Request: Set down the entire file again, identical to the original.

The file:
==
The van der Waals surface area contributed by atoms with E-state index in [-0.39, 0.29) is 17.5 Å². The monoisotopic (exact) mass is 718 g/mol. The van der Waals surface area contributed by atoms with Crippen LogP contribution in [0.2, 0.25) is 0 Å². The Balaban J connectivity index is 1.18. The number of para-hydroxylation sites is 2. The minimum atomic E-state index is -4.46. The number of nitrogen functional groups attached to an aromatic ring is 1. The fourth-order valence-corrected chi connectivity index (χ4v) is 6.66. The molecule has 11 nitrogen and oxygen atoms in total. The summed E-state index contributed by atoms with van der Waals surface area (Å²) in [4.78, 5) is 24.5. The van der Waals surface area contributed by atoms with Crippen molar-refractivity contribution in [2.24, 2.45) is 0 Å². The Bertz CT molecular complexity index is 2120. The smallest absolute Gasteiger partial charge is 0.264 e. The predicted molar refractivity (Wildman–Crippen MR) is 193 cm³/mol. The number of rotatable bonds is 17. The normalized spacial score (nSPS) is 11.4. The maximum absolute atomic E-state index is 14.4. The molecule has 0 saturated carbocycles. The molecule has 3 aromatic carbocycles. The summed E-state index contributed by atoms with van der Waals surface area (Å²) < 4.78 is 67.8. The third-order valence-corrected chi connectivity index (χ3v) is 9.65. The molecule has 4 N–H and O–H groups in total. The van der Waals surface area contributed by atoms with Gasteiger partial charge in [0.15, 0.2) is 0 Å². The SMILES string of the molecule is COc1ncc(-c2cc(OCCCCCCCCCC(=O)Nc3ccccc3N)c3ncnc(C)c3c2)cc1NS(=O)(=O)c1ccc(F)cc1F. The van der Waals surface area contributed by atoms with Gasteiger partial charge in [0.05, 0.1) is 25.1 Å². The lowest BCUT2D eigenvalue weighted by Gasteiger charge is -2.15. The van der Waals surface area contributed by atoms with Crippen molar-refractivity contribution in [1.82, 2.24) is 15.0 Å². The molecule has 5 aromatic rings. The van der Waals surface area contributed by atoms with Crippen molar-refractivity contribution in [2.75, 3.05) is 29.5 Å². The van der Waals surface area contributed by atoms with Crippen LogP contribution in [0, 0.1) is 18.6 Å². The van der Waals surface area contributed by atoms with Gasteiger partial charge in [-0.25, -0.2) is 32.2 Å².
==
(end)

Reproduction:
The van der Waals surface area contributed by atoms with E-state index in [-0.39, 0.29) is 17.5 Å². The monoisotopic (exact) mass is 718 g/mol. The van der Waals surface area contributed by atoms with Crippen LogP contribution in [0.2, 0.25) is 0 Å². The Balaban J connectivity index is 1.18. The number of para-hydroxylation sites is 2. The minimum atomic E-state index is -4.46. The number of nitrogen functional groups attached to an aromatic ring is 1. The fourth-order valence-corrected chi connectivity index (χ4v) is 6.66. The molecule has 11 nitrogen and oxygen atoms in total. The summed E-state index contributed by atoms with van der Waals surface area (Å²) in [4.78, 5) is 24.5. The van der Waals surface area contributed by atoms with Crippen molar-refractivity contribution in [2.24, 2.45) is 0 Å². The Bertz CT molecular complexity index is 2120. The smallest absolute Gasteiger partial charge is 0.264 e. The predicted molar refractivity (Wildman–Crippen MR) is 193 cm³/mol. The number of rotatable bonds is 17. The normalized spacial score (nSPS) is 11.4. The maximum absolute atomic E-state index is 14.4. The molecule has 0 saturated carbocycles. The molecule has 3 aromatic carbocycles. The summed E-state index contributed by atoms with van der Waals surface area (Å²) < 4.78 is 67.8. The third-order valence-corrected chi connectivity index (χ3v) is 9.65. The molecule has 4 N–H and O–H groups in total. The van der Waals surface area contributed by atoms with Gasteiger partial charge in [0.15, 0.2) is 0 Å². The SMILES string of the molecule is COc1ncc(-c2cc(OCCCCCCCCCC(=O)Nc3ccccc3N)c3ncnc(C)c3c2)cc1NS(=O)(=O)c1ccc(F)cc1F. The van der Waals surface area contributed by atoms with Gasteiger partial charge in [0.05, 0.1) is 25.1 Å². The lowest BCUT2D eigenvalue weighted by Gasteiger charge is -2.15. The van der Waals surface area contributed by atoms with Crippen molar-refractivity contribution in [1.82, 2.24) is 15.0 Å². The molecule has 5 aromatic rings. The van der Waals surface area contributed by atoms with Crippen molar-refractivity contribution in [2.75, 3.05) is 29.5 Å². The van der Waals surface area contributed by atoms with Crippen LogP contribution in [0, 0.1) is 18.6 Å². The van der Waals surface area contributed by atoms with Gasteiger partial charge in [-0.25, -0.2) is 32.2 Å².